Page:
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Political texting rules for bulk SMS that you can’t ignore

Are political texts illegal? Check out the political texting rules and bulk SMS best practices you need to stay compliant and keep supporters engaged.

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Over the last few election cycles, we’ve seen narrow races that prove every vote counts.

For candidates looking to create a personal relationship with voters without coming across like a telemarketer, texting is the ideal middle ground. Even with all of texting’s benefits, though, it’s possible to mismanage your messaging strategy and annoy your supporters. 

To help prevent this, I’ll share some rules and guidelines to keep in mind as you plan your political SMS strategy.


Are political texts illegal?

Political campaign text messages are legal, but there are certain actions that can make your texts illegal. 

It all comes down to the basic guidelines of permission. Our SMS compliance guide will tell you everything you need to know about getting express written consent to text your contacts, but here are the highlights:

  • You cannot purchase a list of random phone numbers to text.
  • Promotional messages that are sent from an automated system are illegal unless the recipient gives their prior express consent.
  • You must clearly state the identity of the business, individual, or other entity sending the text at the beginning of the message.

Disclaimer: Please note that this advice is for informational purposes only and is neither intended as nor should be substituted for consultation with appropriate legal counsel and/or your organization’s regulatory compliance team.

U.S. organizations that oversee political texting rules

In the U.S., there are two primary organizations that help regulate political text messages. These groups ensure fair practices that protect recipients from unsolicited or misleading messages.

Violating texting compliance rules can lead to fines and even legal consequences.

Organizations that regulate U.S. political text messages:

At a high level, you need to:

  • Register your organization with Campaign Verify if you have a non-profit EIN and want to use a 10DLC number.
  • Ask people for explicit permission to text them.
  • Include a disclosure about the nature of your text messages (see the sections below about the FCC and CTIA for more information about what to include).
  • Send a confirmation message after a contact joins your texting list that tells them they’ll receive recurring messages and how to opt out.
A voting rights organization flyer with an invitation to text the keyword VOLUNTEER to 900900, as well as a bulk sms disclaimer to comply with political texting rules
An example of a political organization’s invitation to join their SMS list.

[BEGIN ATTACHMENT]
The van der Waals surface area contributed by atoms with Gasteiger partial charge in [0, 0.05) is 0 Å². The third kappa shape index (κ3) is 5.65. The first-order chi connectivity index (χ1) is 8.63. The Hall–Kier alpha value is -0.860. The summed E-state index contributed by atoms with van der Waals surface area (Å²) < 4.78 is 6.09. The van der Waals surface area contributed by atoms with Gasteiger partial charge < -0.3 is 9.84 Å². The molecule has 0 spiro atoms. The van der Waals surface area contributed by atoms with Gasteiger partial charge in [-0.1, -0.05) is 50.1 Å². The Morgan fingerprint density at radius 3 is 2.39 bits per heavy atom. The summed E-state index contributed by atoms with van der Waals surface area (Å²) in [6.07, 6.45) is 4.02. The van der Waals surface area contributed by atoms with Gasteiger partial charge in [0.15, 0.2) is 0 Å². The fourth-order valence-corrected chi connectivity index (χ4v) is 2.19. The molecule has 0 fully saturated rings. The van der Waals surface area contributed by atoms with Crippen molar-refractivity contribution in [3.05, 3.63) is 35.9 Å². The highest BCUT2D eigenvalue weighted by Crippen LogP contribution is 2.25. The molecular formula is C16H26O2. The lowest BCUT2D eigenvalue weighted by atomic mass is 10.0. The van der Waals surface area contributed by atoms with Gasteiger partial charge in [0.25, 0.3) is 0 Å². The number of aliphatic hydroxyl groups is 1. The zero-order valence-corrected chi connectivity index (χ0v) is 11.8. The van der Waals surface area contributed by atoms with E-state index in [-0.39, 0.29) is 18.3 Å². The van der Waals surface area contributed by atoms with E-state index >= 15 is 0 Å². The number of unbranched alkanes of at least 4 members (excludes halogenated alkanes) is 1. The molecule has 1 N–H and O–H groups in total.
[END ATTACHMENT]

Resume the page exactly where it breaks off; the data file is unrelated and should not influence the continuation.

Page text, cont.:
An example of a political organization’s invitation to join their SMS list.

Let’s take a closer look at the FCC and the CTIA.

FCC regulations for political bulk SMS

The FCC is the regulatory body that oversees media and phone communications in the United States. They’re responsible for enforcing legislation called the Telephone Consumer Protection Act (TCPA) that governs the telecommunications industry.

Since 1991, the TCPA has provided rules for:

  • Telemarketing calls
  • Auto-dialed calls (also called robocalls)
  • Prerecorded/artificial voice calls
  • Text messages (though the law doesn’t mention them by name)
  • Unsolicited faxes
  • The national Do Not Call registry

The text messages that fall under the TCPA specifically are those sent from an application to a personal phone (known as A2P messaging). If you’re sending texts from an SMS service provider like SimpleTexting, you’re sending A2P messages.

TCPA text message regulations:

  • Organizations must obtain express consent from individuals before sending them automated text messages.
  • Express written consent should include a clear and conspicuous disclosure that the person is agreeing to receive marketing messages sent by an autodialer and that consent is not a condition of purchase.

💡 Learn about compliant opt-in methods to collect permission to text your supporters.

Some political organizations get around the TCPA’s rules for sending unsolicited texts by having volunteers send messages from their personal phones. While not (yet) illegal, sending texts without permission from a personal phone is a sure way to annoy your supporters.

Are political text messages exempt from the Do Not Call Registry?

Technically, political texts are exempt from the Do Not Call registry, which is a list of citizens who have opted out of telemarketing calls. But they are regulated by the TCPA.

CTIA guidelines for political bulk SMS

The CTIA is an industry organization that represents the interests of the telecommunications industry, like fighting spam text messages. 

Though it’s not a government agency, the CTIA creates guidelines to help organizations maintain good standing with wireless carriers and oversees short codes (5- or 6-digit numbers, which are common for political campaigns).

According to the CTIA, your invitation to join your texting list (or “call-to-action”) should clearly list:

  • Your organization’s name